Disclaimer: Joss Whedon owns everything worth owning. I have nothing, or very little anyway.

"I know the place is, well, the same, but business has been kind of slow and I just haven't had a lot of time to look around."

"I understand," the social worker replied. She really couldn't care less about the accommodations, this child had been going to school, she was well fed and clearly not beaten, that was all that mattered.

"Actually," Angel continued, "I was thinking of maybe looking into a boarding school abroad."


"Yeah, well, she...we have family there...in England that is, and Ireland sort of. I've heard there are some nice schools there though."

"I'm sure there are. Of course you should wait until Mr. Gibb's estate has been entirely settled so that the court recognizes your full custody."

"Right, right, of course. How long should that take you think? I mean it's already been four months."

"Sometimes these things take time, especially since he had family and friends spread out across the globe. Anyway, things look all right here. As usual, give me a call if you need anything."

"Yeah, thanks."

The woman nodded at Doyle who was leaning in the doorframe as she passed. He nodded back politely and watched her leave before turning on Angel. "Boarding school?! Are you out of your bloody mind?"

"Excuse me?"

"You're going to send her away?"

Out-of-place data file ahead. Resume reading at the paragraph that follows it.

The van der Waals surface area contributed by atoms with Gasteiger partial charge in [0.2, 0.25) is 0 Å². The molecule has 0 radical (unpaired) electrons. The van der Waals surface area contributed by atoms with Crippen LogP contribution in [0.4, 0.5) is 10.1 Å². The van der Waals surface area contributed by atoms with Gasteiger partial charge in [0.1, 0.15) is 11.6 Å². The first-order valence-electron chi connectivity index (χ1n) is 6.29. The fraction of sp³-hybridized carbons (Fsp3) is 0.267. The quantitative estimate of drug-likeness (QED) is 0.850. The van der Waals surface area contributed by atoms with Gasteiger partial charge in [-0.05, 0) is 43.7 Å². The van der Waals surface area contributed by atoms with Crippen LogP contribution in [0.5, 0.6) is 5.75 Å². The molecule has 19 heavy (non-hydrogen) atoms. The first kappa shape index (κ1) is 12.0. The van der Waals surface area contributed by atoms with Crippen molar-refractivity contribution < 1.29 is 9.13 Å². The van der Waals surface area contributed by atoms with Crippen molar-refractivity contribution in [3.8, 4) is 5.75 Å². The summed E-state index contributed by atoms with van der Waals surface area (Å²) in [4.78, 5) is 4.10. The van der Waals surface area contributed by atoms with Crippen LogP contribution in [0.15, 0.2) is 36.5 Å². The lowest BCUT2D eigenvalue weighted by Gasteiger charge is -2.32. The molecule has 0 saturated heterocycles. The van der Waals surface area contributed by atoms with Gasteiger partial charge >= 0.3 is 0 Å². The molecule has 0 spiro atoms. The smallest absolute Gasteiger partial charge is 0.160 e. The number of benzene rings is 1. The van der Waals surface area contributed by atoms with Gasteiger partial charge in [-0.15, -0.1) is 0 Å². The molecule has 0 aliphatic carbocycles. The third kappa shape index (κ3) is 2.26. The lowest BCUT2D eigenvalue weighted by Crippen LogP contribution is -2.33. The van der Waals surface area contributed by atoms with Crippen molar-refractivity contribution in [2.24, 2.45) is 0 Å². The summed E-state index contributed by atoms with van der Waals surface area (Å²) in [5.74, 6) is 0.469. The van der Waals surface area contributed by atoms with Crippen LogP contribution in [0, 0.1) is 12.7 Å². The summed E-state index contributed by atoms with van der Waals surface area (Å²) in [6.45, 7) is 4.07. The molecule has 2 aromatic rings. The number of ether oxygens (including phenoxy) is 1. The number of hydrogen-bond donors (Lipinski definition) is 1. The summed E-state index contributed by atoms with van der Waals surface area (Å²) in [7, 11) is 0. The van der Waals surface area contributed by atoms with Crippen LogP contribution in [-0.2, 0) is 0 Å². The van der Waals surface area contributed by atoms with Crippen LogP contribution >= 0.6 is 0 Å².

"No, Doyle, I'm going to raise her here, in a cave, all alone."

"You're not alone."

"Look, you and Cordy have been great, but you're not her parents, neither am I."

"But she'll find parents at a stuffy old boarding school."

"You don't know that it's stuffy."

"They all are."

"They are not, some are....the point is that she'd be better off, happier, more...well-adjusted."

"How would you know what would make her happy? You barely notice she's here. In four months you've hardly even spoken to her."

"It's not your business Doyle," Angel said pointedly and pushed past him into the office area.

"The Hell it's not," he responded hot on his heels.

Cordy and Tessa were sitting at the front desk typing up invoices, most of the stuff involving money was left up to the "tiny genius" as Cordy had called her after she was moved up to the high school for her math classes. Since Cordelia had taken it upon herself to train her in the ways of high fashion, high esteem, and high maintenance lifestyles, Tessa only thought it fair to pay her back by teaching her the new accounting program they just bought. After two days in front of the computer Cordy was finally starting to catch on, but the lesson was quickly halted when the two men stormed in.

"You haven't even given it a chance, this whole thing. You just have it in your head that it can't work..."

"It can't," Angel interrupted angrily.

"What can't?" asked Cordelia.

Doyle was the first to respond, clearly overlooking the fact that Tessa was in the room and listening to every word. "He wants to send her away."


"Tessa! He wants to send her away to some awful, gloomy boarding school."

"Why do you always assume everything will be so stuffy and gloomy?" asked Angel while Cordy looked on in confusion.